In short, go to common chokepoints when you know there's at least one enemy there and fire it up. You'll deny them both access to the power position and a good portion of their health as well.
Reactor Core also provides Firebreak with a good amount of armor, reducing incoming damage by at least half.
If you can outmaneuver your opponent, activate the ability and listen to them burn, screaming in frustration, not at the flames but their own failure.
The Purifier still functions as a good area-clearing weapon, and because there's no way to super jump in Black Ops 4, it provides a fair bit of visual cover as well.
The increase player health dulls its edge a fair bit, but in close quarters there are few better options than quickly swiping back and forth across a spawn, incinerating everything you can see.
"Throw grenades, watch explosions" might sound like an easy ask when it comes to strategy, but like all of the Specialists in Black Ops 4, there's a little subtlety to consider when playing as Battery.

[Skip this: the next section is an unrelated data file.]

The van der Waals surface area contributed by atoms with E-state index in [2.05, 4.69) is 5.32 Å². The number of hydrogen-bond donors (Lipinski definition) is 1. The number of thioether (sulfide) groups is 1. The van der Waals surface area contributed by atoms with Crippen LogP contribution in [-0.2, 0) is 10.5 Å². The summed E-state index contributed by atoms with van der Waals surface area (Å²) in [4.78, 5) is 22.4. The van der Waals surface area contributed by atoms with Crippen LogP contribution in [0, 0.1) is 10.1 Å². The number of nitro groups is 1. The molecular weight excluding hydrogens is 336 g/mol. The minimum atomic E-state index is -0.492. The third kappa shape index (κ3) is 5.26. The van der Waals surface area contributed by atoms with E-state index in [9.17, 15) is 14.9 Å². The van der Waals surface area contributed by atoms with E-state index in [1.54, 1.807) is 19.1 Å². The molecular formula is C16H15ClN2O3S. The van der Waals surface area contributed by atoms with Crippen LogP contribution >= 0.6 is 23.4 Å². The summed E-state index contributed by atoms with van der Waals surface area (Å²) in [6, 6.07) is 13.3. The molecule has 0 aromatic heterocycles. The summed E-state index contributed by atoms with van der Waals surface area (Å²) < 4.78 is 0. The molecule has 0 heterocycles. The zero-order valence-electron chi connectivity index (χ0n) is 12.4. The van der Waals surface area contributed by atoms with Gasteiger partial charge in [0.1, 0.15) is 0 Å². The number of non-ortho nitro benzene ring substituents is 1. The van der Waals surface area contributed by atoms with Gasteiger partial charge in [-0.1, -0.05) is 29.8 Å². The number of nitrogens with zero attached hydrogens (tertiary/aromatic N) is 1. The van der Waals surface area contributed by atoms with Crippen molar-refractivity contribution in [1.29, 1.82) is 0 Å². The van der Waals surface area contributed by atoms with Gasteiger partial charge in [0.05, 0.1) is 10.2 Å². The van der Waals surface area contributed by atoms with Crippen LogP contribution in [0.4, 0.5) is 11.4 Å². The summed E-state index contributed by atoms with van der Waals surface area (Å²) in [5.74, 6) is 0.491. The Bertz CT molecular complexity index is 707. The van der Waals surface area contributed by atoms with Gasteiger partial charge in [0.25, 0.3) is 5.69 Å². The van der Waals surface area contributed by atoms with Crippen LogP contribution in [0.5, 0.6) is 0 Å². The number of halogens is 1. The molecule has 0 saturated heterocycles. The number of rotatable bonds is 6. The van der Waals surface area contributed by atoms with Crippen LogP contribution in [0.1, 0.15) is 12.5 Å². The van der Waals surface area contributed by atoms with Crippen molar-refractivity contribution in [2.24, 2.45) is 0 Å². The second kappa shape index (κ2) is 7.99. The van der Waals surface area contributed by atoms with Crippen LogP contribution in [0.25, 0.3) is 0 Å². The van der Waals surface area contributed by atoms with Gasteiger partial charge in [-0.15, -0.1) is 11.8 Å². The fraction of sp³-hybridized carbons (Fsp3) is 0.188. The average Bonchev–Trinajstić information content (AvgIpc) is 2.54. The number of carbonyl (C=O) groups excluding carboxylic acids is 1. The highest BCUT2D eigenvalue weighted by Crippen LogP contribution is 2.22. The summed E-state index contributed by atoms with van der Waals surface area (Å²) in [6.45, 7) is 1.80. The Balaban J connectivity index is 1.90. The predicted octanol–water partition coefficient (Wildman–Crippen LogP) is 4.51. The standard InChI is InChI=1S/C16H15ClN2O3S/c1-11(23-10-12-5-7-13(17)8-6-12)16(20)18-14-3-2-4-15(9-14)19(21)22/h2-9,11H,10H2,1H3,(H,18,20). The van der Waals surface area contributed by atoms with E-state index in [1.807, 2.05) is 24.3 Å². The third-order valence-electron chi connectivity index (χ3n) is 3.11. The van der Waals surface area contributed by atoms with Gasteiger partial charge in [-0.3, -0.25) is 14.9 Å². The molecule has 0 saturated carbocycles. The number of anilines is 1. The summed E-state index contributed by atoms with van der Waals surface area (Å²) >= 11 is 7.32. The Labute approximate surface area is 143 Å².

First are her Cluster Grenades. Their cooldown isn't too long, but it isn't short, either so you have to choose carefully when and where you use it. Take care about its short throw distance as well, it can be deceiving.
There are two primary strategies when it comes to making the best use of the Battery's grenade, and the first one is as old as CoD itself. Pick a known hot spot, wait until you know someone's there, and take them out.
The second might seem like a waste of a perfectly good lethal ability, but momentary area denial is a valuable use of any grenade.